Carcinoembryonic Antigen (CEA) Blood Test
This CEA Blood Test measures the protein in the blood called carcinoembryonic antigen (CAE). This protein can be found on some cancer cell types.
The carcinoembryonic antigen (CEA) test measures the amount of this protein that can occur in the blood of certain people with certain types of cancers, particularly large intestine cancer (colon and rectal cancer). It may also be present in people with prostate, liver, thyroid, pancreatic, breast, ovarian, or lung cancer.
CEA is a tumor marker which is a substance found in tissue or blood or other body fluids that may be a sign of cancer or certain benign (noncancer). CEA was initially thought to be a specific marker for colon cancer, but further studies have shown that there is an increase in CEA in a wide range of other cancers. Some non-cancer conditions, such as inflammation, cirrhosis, peptic ulcer, ulcerative colitis, rectal polyps, emphysema, and benign breast disease, and smokers, may also increase CEA.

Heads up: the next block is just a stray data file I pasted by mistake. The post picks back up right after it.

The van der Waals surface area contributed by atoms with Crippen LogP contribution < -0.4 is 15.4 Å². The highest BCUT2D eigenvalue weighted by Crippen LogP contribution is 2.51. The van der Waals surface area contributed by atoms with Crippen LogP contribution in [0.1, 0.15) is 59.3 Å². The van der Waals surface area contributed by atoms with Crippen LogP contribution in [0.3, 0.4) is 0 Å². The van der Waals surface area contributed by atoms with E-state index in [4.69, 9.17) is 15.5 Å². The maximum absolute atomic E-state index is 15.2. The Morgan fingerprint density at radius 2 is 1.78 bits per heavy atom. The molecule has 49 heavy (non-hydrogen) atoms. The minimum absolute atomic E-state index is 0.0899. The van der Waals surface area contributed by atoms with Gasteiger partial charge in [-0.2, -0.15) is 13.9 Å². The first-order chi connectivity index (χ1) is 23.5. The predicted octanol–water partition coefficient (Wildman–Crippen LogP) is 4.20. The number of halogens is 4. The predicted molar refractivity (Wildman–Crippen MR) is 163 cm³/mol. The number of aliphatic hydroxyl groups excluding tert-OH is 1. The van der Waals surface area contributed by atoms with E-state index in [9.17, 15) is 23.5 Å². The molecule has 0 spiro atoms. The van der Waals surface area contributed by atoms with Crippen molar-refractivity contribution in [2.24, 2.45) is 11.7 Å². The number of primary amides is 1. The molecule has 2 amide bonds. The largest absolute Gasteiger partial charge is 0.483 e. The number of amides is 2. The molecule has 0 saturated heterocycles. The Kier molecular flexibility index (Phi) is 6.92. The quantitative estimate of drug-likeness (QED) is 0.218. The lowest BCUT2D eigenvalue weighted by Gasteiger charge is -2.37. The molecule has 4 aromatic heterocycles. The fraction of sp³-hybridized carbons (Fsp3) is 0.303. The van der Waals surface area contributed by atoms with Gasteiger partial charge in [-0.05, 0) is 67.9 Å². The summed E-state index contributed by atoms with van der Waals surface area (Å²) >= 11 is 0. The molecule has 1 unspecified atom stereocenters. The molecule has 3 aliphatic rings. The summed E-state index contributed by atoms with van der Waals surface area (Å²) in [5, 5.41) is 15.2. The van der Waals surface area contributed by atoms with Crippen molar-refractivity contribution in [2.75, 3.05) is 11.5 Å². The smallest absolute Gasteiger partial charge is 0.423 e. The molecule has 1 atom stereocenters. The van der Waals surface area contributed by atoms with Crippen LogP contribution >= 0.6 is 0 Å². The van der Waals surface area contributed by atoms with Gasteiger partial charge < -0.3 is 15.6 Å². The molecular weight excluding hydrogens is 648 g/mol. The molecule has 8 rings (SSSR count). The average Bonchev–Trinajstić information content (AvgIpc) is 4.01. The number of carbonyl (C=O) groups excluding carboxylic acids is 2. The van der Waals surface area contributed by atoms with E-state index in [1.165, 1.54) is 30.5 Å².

The CEA test is primarily used for:
- monitoring cancer treatment, including response to therapy and recurrence
- an indicator of the amount of cancer or size of tumor present (tumor burden) and to assist in cancer staging
- on occasion as follow up to a positive screening test for cancer, to compare if the level falls to normal (indicating that the cancer was all likely removed) after treatment for the cancer.
Since not all cancers produce CEA, cancer can occur, but normal CEA can also occur. If a cancer does not produce CEA, the test is not a useful tool for monitoring.
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